Final improvements to the Biocombat piece before the Sage concert
by Adinda van 't Klooster
The past two weeks have been spent making various improvements to the Biocombat piece in particular. Biocombat combines biofeedback art with the idea of gaming. The computer demands a new emotion to be felt by two performers for each new one-minute interval and decides who is best at feeling the requested emotion. The winner is rewarded by having their electroacoustic composition play louder than their opponents’. The system has been trained on previous sessions of the performers listening to pieces of music that make them feel either happy, sad, tender, scared, calm, excited, annoyed or angry whilst being wired up with EEG, GSR and heartrate sensors. The performers are helped by a projection that visualizes the requested target emotion in an abstract and aesthetic way. However, the fact that this is a competitive game makes it all the harder to feel emotions on demand. Furthermore, biosignals vary at different times of the day and depend also on external conditions such as temperature and caffeine intake. The classifier used for the Durham concert had been trained on five sessions of biosignal recordings taken whilst listening to self-selected music that brings the performer into one of the eight target states. Two minutes of biodata had been recorded but the first minute was originally discarded to ensure the performer had enough time to reach the target state. However, in the live system, the performer doesn’t get as much time, as the requested emotion changes every minute. Also, in the emotion induction sessions, the order of the requested emotions was always the same and roughly followed the arousal valence model of Russell (1980) whereas in a live setup the order of the emotions is random and unknown in advance. Therefore, it was decided to make a few changes and record new biosignal data in order to come to a more robust classifier:
- The requested emotion in the emotion induction sessions was made random as this would mirror a live performance situation.
- The biosignal data used from the classifier is from 0.5 minutes in to 1.5 minutes to come to a compromise of getting reliable data whilst still allowing it to be reproducible in a live system.
- The recordings were taken at different times in the day.
- Instead of using music of other composers to induce us into the 8 target states, we used our own compositions as these would be the ones used in a live performance situation.
Both performers had to do five new emotion induction sessions to get the new data. The classifiers were then retrained for both performers and tested in a live performance setup. The results in a live performance setup were now of a higher quality, i.e. the performers felt the system was better able to gage the emotions they felt. However, there was still a discrepancy between the reported offline success rates of the classifiers, which were above 90 %, and the actual success rate according to the performer knowing what he/she actually felt.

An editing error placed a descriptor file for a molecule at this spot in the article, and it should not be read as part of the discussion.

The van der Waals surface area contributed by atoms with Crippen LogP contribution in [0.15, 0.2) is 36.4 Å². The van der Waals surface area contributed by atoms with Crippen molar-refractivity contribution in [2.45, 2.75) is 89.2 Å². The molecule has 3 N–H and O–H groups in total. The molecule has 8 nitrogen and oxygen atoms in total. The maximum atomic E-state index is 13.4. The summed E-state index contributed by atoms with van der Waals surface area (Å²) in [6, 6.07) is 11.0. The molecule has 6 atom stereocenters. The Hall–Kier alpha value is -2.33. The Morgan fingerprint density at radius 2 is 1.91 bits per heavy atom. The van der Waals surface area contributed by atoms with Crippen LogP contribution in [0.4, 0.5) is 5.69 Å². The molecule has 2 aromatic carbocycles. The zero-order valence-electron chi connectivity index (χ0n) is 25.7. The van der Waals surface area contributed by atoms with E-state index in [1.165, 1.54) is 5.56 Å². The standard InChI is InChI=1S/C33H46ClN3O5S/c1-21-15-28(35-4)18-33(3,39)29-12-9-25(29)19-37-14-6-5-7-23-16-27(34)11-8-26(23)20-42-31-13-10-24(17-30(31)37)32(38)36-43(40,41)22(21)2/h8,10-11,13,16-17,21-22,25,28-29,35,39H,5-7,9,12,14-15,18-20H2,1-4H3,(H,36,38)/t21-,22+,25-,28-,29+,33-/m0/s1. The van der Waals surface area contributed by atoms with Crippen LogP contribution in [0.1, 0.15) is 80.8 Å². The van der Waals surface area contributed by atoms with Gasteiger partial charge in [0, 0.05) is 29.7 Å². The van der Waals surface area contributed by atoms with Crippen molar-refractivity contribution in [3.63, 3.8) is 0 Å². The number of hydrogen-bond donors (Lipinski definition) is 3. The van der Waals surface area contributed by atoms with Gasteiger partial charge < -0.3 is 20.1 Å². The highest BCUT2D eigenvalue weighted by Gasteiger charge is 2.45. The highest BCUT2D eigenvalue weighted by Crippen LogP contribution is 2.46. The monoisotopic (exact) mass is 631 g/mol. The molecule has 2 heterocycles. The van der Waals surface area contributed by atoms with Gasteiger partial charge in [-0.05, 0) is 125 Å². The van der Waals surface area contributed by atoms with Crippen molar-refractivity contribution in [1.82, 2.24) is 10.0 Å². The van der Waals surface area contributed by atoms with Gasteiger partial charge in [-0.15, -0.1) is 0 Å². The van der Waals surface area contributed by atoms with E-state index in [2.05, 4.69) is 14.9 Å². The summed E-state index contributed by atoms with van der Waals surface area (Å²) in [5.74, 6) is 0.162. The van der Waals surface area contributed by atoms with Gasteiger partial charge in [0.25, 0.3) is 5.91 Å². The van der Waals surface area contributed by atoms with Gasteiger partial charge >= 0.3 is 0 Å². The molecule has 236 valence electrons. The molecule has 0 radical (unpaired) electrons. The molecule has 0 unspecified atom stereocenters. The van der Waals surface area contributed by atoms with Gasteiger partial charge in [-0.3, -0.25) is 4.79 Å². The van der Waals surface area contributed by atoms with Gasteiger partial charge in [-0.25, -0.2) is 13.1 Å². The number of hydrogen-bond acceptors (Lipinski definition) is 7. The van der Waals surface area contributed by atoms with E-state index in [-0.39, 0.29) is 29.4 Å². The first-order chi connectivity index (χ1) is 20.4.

Other approaches were looked at to improve the qualitative success rate of the system. The window size was increased from 5 seconds to ten seconds and the GSR data was discarded in some of the classifiers to see if this made a big difference. This was done as the GSR sensors used here (the BioEmo v. 2.0 from ICubeX) were found to be quite unreliable. Interestingly the offline success rate of the classifier for one of the performers was still about 80% even without the GSR values. Then for each performer a neural network was trained on all ten recording sessions, the old and the new combined. Whilst this brought the offline success rate down slightly, in theory it should create a more robust system for the live performance.
We’re still doing some final tests before launching the new system at the Sage this Thursday the 19th of March. We hope to see you all there! Also, the picture survey is still open, so if you haven’t done it yet but would like to, just click on the participate button above. So far, 45 people have taken the survey, but we need at least 5 more to start publishing the findings.
And last but not least: I have now uploaded my electroacoustic compositions to the project website. I have created these soundscapes, one for each of the eight emotions listed above, whilst focusing mostly on sound timbre rather than melody or rhythm. These sounds are also used in the Biocombat piece to be performed at the Sage but if I loose all the time you won’t hear them so much, so now you know where to find them anyway!